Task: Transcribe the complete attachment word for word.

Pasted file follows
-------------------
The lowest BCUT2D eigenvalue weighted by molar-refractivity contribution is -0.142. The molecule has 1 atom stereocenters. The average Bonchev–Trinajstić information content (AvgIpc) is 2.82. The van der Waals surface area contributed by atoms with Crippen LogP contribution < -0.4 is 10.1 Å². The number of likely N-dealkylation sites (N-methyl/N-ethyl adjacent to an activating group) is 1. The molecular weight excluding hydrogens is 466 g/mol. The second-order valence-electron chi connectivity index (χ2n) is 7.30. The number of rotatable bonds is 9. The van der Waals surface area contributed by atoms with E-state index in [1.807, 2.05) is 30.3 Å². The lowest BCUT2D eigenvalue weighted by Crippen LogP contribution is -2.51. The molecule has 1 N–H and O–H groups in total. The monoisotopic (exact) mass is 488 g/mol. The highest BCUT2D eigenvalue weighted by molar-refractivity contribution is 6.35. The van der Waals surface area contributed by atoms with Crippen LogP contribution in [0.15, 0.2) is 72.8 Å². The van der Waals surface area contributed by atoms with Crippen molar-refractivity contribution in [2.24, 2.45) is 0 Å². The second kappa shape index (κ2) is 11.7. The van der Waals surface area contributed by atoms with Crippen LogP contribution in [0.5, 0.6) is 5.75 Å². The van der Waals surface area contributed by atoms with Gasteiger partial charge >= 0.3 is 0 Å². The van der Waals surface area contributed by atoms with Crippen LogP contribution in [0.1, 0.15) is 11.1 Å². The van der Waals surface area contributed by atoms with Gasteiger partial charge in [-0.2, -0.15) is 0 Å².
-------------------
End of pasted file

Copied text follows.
The lowest BCUT2D eigenvalue weighted by molar-refractivity contribution is -0.142. The molecule has 1 atom stereocenters. The average Bonchev–Trinajstić information content (AvgIpc) is 2.82. The van der Waals surface area contributed by atoms with Crippen LogP contribution < -0.4 is 10.1 Å². The number of likely N-dealkylation sites (N-methyl/N-ethyl adjacent to an activating group) is 1. The molecular weight excluding hydrogens is 466 g/mol. The second-order valence-electron chi connectivity index (χ2n) is 7.30. The number of rotatable bonds is 9. The van der Waals surface area contributed by atoms with E-state index in [1.807, 2.05) is 30.3 Å². The lowest BCUT2D eigenvalue weighted by Crippen LogP contribution is -2.51. The molecule has 1 N–H and O–H groups in total. The monoisotopic (exact) mass is 488 g/mol. The highest BCUT2D eigenvalue weighted by molar-refractivity contribution is 6.35. The van der Waals surface area contributed by atoms with Crippen LogP contribution in [0.15, 0.2) is 72.8 Å². The van der Waals surface area contributed by atoms with Crippen molar-refractivity contribution in [2.24, 2.45) is 0 Å². The second kappa shape index (κ2) is 11.7. The van der Waals surface area contributed by atoms with Crippen LogP contribution in [0.5, 0.6) is 5.75 Å². The van der Waals surface area contributed by atoms with Gasteiger partial charge >= 0.3 is 0 Å². The van der Waals surface area contributed by atoms with Crippen LogP contribution in [0.1, 0.15) is 11.1 Å². The van der Waals surface area contributed by atoms with Gasteiger partial charge in [-0.2, -0.15) is 0 Å².